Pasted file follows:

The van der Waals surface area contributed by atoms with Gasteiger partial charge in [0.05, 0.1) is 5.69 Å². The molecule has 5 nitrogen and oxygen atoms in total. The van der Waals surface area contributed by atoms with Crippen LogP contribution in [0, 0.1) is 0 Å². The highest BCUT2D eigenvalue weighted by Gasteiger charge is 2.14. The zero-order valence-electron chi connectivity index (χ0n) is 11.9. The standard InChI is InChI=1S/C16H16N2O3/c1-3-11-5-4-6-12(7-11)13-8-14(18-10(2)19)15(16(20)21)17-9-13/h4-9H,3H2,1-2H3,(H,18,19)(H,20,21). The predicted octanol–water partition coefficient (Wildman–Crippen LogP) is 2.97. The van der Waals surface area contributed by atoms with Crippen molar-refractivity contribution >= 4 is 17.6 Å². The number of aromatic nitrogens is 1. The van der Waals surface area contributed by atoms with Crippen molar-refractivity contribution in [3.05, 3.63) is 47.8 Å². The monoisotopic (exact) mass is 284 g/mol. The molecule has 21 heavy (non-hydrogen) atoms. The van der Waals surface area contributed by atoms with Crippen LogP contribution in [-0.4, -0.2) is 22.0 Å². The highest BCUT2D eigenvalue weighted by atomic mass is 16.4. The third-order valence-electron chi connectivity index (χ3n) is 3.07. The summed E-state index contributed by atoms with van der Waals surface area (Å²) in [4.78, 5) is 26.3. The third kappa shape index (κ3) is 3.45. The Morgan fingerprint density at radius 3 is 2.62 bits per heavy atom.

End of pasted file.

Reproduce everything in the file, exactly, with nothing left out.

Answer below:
The van der Waals surface area contributed by atoms with Gasteiger partial charge in [0.05, 0.1) is 5.69 Å². The molecule has 5 nitrogen and oxygen atoms in total. The van der Waals surface area contributed by atoms with Crippen LogP contribution in [0, 0.1) is 0 Å². The highest BCUT2D eigenvalue weighted by Gasteiger charge is 2.14. The zero-order valence-electron chi connectivity index (χ0n) is 11.9. The standard InChI is InChI=1S/C16H16N2O3/c1-3-11-5-4-6-12(7-11)13-8-14(18-10(2)19)15(16(20)21)17-9-13/h4-9H,3H2,1-2H3,(H,18,19)(H,20,21). The predicted octanol–water partition coefficient (Wildman–Crippen LogP) is 2.97. The van der Waals surface area contributed by atoms with Crippen molar-refractivity contribution >= 4 is 17.6 Å². The number of aromatic nitrogens is 1. The van der Waals surface area contributed by atoms with Crippen molar-refractivity contribution in [3.05, 3.63) is 47.8 Å². The monoisotopic (exact) mass is 284 g/mol. The molecule has 21 heavy (non-hydrogen) atoms. The van der Waals surface area contributed by atoms with Crippen LogP contribution in [-0.4, -0.2) is 22.0 Å². The highest BCUT2D eigenvalue weighted by atomic mass is 16.4. The third-order valence-electron chi connectivity index (χ3n) is 3.07. The summed E-state index contributed by atoms with van der Waals surface area (Å²) in [4.78, 5) is 26.3. The third kappa shape index (κ3) is 3.45. The Morgan fingerprint density at radius 3 is 2.62 bits per heavy atom.